World AIDS DAY 2013

The theme for World AIDS Day 2013 is “Shared Responsibility, Strengthing Results for an AIDS- free Generation.” On November 27th President Barack Obama released this Presidential Proclamation — World AIDS Day, 2013


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Each year on World AIDS Day, we come together as a global community to fight a devastating pandemic. We remember the friends and loved ones we have lost, stand with the estimated 35 million people living with HIV/AIDS, and renew our commitment to preventing the spread of this virus at home and abroad. If we channel our energy and compassion into science-based results, an AIDS-free generation is within our reach.

My Administration released the first comprehensive National HIV/AIDS Strategy in 2010. Since then, we have made significant progress in strengthening scientific investments, expanding effective HIV/AIDS education and prevention, and connecting stakeholders in both the public and private sectors. At the same time, advances in our scientific understanding have allowed us to better fight this disease. We know now that by focusing on early detection and treatment, we can both prevent long-term complications and reduce transmission rates. To build on this progress, I issued an Executive Order in July establishing the HIV Care Continuum Initiative, which addresses the gaps in care and prevention, especially among communities with the greatest HIV burden. And this November, I signed the HIV Organ Policy Equity Act, lifting the ban on research into the possibility of organ transplants between people with HIV.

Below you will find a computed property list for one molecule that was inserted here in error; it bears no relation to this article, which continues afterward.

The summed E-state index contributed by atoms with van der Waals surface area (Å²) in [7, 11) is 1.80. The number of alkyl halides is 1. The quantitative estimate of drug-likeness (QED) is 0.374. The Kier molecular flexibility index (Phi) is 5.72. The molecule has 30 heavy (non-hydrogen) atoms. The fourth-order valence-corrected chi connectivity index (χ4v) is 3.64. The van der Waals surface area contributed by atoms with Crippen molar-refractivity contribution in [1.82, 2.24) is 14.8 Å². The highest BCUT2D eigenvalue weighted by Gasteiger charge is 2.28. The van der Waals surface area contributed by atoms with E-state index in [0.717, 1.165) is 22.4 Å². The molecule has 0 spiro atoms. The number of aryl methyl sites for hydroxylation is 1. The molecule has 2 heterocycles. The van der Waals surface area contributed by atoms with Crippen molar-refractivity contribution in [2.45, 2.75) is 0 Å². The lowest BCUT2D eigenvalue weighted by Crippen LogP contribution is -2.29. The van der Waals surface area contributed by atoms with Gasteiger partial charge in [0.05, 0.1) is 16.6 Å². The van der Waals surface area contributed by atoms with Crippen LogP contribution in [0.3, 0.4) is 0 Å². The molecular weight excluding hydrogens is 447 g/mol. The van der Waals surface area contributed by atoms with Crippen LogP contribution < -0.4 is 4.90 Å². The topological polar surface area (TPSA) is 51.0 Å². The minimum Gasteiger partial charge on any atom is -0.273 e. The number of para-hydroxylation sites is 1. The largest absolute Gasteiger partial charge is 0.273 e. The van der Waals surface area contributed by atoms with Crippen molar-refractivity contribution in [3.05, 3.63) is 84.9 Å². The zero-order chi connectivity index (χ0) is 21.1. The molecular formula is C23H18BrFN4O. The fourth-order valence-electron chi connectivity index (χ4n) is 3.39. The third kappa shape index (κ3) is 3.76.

My Administration remains committed to reducing the stigma and disparities that fuel this epidemic. Beginning in 2014, the Affordable Care Act will require health insurance plans to cover HIV testing without any additional out-of-pocket costs. It will also prohibit discrimination based on HIV status and eliminate annual benefit caps. Under this law, we have already expanded Medicaid for working class Americans and banned lifetime limits on insurance coverage.

Our work to end HIV extends far beyond our borders. This is a global fight, and America continues to lead. The United States has provided HIV prevention, treatment, and care to millions around the world, helping to dramatically reduce new infections and AIDS-related deaths. This year we celebrate the 10th anniversary of the President’s Emergency Plan for AIDS Relief (PEPFAR), a powerful bipartisan effort to turn the tide on this epidemic. Through PEPFAR, we are making strong global progress and are on track to achieve the ambitious HIV treatment and prevention targets I set on World AIDS Day in 2011. Because country ownership and shared responsibility are vital to a2 strong and sustained global response, we launched PEPFAR Country Health Partnerships, an initiative that will empower our partner countries as they progress toward an AIDS-free generation. In the next few days, my Administration will host the Global Fund to Fight AIDS, Tuberculosis and Malaria’s Replenishment Conference to enlist new partners, leverage American funding, and increase our collective impact against these diseases. With continued United States leadership, strong partners, and shared responsibility, we can realize this historic opportunity.